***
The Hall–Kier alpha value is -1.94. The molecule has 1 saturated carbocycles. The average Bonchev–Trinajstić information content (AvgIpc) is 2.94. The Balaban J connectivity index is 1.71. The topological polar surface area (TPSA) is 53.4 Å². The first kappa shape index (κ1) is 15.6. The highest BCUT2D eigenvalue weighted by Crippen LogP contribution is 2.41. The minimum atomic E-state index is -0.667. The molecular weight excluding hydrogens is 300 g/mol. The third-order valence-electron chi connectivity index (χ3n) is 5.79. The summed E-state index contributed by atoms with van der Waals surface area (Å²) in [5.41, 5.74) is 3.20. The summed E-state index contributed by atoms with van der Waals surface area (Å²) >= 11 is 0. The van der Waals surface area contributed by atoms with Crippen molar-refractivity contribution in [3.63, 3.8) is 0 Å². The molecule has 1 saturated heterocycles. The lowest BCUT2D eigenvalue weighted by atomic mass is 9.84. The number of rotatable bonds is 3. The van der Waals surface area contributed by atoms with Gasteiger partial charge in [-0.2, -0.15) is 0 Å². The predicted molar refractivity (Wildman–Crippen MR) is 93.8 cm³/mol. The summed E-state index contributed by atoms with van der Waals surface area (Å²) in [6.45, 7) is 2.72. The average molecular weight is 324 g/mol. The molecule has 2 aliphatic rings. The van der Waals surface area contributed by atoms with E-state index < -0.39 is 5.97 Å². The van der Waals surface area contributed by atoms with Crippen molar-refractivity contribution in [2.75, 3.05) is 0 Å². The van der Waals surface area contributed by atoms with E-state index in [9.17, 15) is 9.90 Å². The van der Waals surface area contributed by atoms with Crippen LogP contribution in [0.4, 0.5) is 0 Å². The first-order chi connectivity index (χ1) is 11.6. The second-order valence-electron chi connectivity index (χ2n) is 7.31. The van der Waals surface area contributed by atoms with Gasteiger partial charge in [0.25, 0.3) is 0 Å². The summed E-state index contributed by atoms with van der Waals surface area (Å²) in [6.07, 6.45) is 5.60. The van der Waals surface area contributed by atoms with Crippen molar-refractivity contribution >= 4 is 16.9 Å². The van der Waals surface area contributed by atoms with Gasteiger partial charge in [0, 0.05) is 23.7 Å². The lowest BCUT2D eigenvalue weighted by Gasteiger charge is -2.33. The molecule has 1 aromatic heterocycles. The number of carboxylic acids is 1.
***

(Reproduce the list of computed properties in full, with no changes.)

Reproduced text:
The Hall–Kier alpha value is -1.94. The molecule has 1 saturated carbocycles. The average Bonchev–Trinajstić information content (AvgIpc) is 2.94. The Balaban J connectivity index is 1.71. The topological polar surface area (TPSA) is 53.4 Å². The first kappa shape index (κ1) is 15.6. The highest BCUT2D eigenvalue weighted by Crippen LogP contribution is 2.41. The minimum atomic E-state index is -0.667. The molecular weight excluding hydrogens is 300 g/mol. The third-order valence-electron chi connectivity index (χ3n) is 5.79. The summed E-state index contributed by atoms with van der Waals surface area (Å²) in [5.41, 5.74) is 3.20. The summed E-state index contributed by atoms with van der Waals surface area (Å²) >= 11 is 0. The van der Waals surface area contributed by atoms with Crippen molar-refractivity contribution in [3.63, 3.8) is 0 Å². The molecule has 1 saturated heterocycles. The lowest BCUT2D eigenvalue weighted by atomic mass is 9.84. The number of rotatable bonds is 3. The van der Waals surface area contributed by atoms with Gasteiger partial charge in [-0.2, -0.15) is 0 Å². The predicted molar refractivity (Wildman–Crippen MR) is 93.8 cm³/mol. The summed E-state index contributed by atoms with van der Waals surface area (Å²) in [6.45, 7) is 2.72. The average molecular weight is 324 g/mol. The molecule has 2 aliphatic rings. The van der Waals surface area contributed by atoms with E-state index < -0.39 is 5.97 Å². The van der Waals surface area contributed by atoms with Crippen molar-refractivity contribution in [2.75, 3.05) is 0 Å². The van der Waals surface area contributed by atoms with E-state index in [9.17, 15) is 9.90 Å². The van der Waals surface area contributed by atoms with Crippen LogP contribution in [0.4, 0.5) is 0 Å². The first-order chi connectivity index (χ1) is 11.6. The second-order valence-electron chi connectivity index (χ2n) is 7.31. The van der Waals surface area contributed by atoms with Gasteiger partial charge in [0.25, 0.3) is 0 Å². The summed E-state index contributed by atoms with van der Waals surface area (Å²) in [6.07, 6.45) is 5.60. The van der Waals surface area contributed by atoms with Crippen molar-refractivity contribution >= 4 is 16.9 Å². The van der Waals surface area contributed by atoms with Gasteiger partial charge in [0, 0.05) is 23.7 Å². The lowest BCUT2D eigenvalue weighted by Gasteiger charge is -2.33. The molecule has 1 aromatic heterocycles. The number of carboxylic acids is 1.